At the bus stop this week, a gentleman and I struck up a conversation. I was glad I put my phone down from emailing to connect for a bit. Our conversation eventually lead to where might be best to live in retirement. He shared that he would be retiring abroad with his partner to a small town outside of Guadalajara, Mexico, where they travel once a year. He was looking forward to a slower pace, affordable lifestyle and connecting with nature.
The Retirement Center from time-to-time gets questions about retiring internationally. It’s a trend that has been around for some time among retirees (see this 2007 cover story in the UC newsletter New Dimensions) that attributes this trend to “family, finances and culture” as reasons to retire overseas. According to the Social Security Administration over half a million people living outside the United States receive some kind of Social Security benefit, including retired and disabled workers. When researching retirement, I often see articles in my news feed about “Top 10 countries to retire abroad for Americans.” I’m curious about how it may be one solution for a more affordable retirement and a chance for self-discovery in this next chapter of life.
There are many resources available for considering retirement abroad. Considerations include working in retirement, taxes, location, health coverage, long-term care and more. There are articles and books from people who have researched and/or lived the experience of retiring abroad and more specific blogs or websites on moving into a retirement community abroad. Retiring outside of the US isn’t for everyone, but for those who are concerned about affording retirement and/or are looking for a new adventure, considering life abroad may be the ticket. The following are resources i’ve found in my research.
General resources about retiring abroad
AARP provides a broad overview with links to resources on social security and 2 sources that provide “the best places to retire.”
Next Avenue breaks down some of the main considerations with an article from a retired expat couple in Ecuador who offer advice.
And another article that identifies some things that trip people up when retiring abroad
Considering work in retirement overseas
A couple of recent articles came up in my research on working in retirement as a way to connect with a new life abroad. If you’re considering working abroad, be sure to consult with someone who knows international tax issues.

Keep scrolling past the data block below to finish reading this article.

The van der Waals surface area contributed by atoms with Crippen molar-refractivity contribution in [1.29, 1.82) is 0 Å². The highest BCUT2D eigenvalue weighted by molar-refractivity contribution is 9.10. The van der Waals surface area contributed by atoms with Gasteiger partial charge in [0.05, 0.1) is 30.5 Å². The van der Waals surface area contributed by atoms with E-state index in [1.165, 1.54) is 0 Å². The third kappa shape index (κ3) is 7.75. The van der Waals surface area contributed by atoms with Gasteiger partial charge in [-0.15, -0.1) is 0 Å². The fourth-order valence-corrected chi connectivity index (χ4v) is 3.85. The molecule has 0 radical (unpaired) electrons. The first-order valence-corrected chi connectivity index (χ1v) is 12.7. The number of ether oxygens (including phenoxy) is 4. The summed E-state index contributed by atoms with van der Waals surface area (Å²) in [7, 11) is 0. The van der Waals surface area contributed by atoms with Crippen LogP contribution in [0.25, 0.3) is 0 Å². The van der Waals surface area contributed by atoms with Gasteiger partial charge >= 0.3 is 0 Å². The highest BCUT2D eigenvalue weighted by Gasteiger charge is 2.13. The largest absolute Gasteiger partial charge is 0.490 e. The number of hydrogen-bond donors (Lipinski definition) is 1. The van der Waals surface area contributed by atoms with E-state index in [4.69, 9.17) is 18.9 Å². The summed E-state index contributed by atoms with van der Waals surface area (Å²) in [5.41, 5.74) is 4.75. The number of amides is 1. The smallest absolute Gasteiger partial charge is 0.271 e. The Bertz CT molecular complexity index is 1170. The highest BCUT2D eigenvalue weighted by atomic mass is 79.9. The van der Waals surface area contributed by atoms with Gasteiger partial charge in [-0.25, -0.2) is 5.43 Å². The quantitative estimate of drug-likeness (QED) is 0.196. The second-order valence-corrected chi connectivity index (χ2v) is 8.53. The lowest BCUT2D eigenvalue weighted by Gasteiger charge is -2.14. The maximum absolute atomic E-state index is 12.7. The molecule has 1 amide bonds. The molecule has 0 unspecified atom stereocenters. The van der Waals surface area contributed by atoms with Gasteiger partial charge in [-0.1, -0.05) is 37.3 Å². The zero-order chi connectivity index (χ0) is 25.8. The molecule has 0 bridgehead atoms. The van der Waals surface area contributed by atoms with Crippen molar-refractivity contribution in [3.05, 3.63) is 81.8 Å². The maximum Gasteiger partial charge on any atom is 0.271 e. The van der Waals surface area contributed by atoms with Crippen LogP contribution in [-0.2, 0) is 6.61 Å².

Making a Move Abroad, and Working There, Too, New York Times
https://www.nytimes.com/2013/05/15/business/retirementspecial/working-abroad-after-retirement-gains-appeal.html (Tampa Bay Times, same article, not behind a paywall)
Startup in Paris? Why Not? Next Avenue
Considering a retirement community abroad
There is a specialist in the bay area who focuses on helping people retire in Mexico. My colleague Joanne Sullivan wrote a blog post about her and this work. This specialist who Joanne writes about started two intentional zen living communities in Mexico.
Legal, Tax, Social Security and Health Insurance issues
US Department of State Bureau Consular Affairs
Social Security Benefits U.S. Citizens Outside the United States
A brief article from SSA that provides 2 links for finding out about continuing to receive your Social Security benefits when outside the United States.
The ABA consumer guide to retiring aboard: Legal, Financial and Tax Issues and Solutions, This is a guide written for Americans by the American Bar Association.
When planning to retiree from UC, be sure to share if you plan to retire abroad since living outside of the US and/or California will impact your access to care. UC Care PPO and CORE are your plan options if you move outside the US. Both of these plans offer international coverage. Representatives from UC Retirement Administration Services Center or your local campus Health Care Facilitator can advise you on questions related to your UC Health Care.
Once you begin researching retiring abroad, I must say it can get a little overwhelming. The good thing is there are resources available and chances are you know someone (or a friend knows someone) who has done it. As I often say, start your planning early and stash this article a way for a time when you want to start dreaming about the prospect of retiring abroad or when you are ready to start the steps towards a plan. If you are a UC/LBNL retiree who has wanderlust in your plans retirement, or you know someone who has successfully moved abroad, i’d like to hear from you. Please send me an email to firstname.lastname@example.org.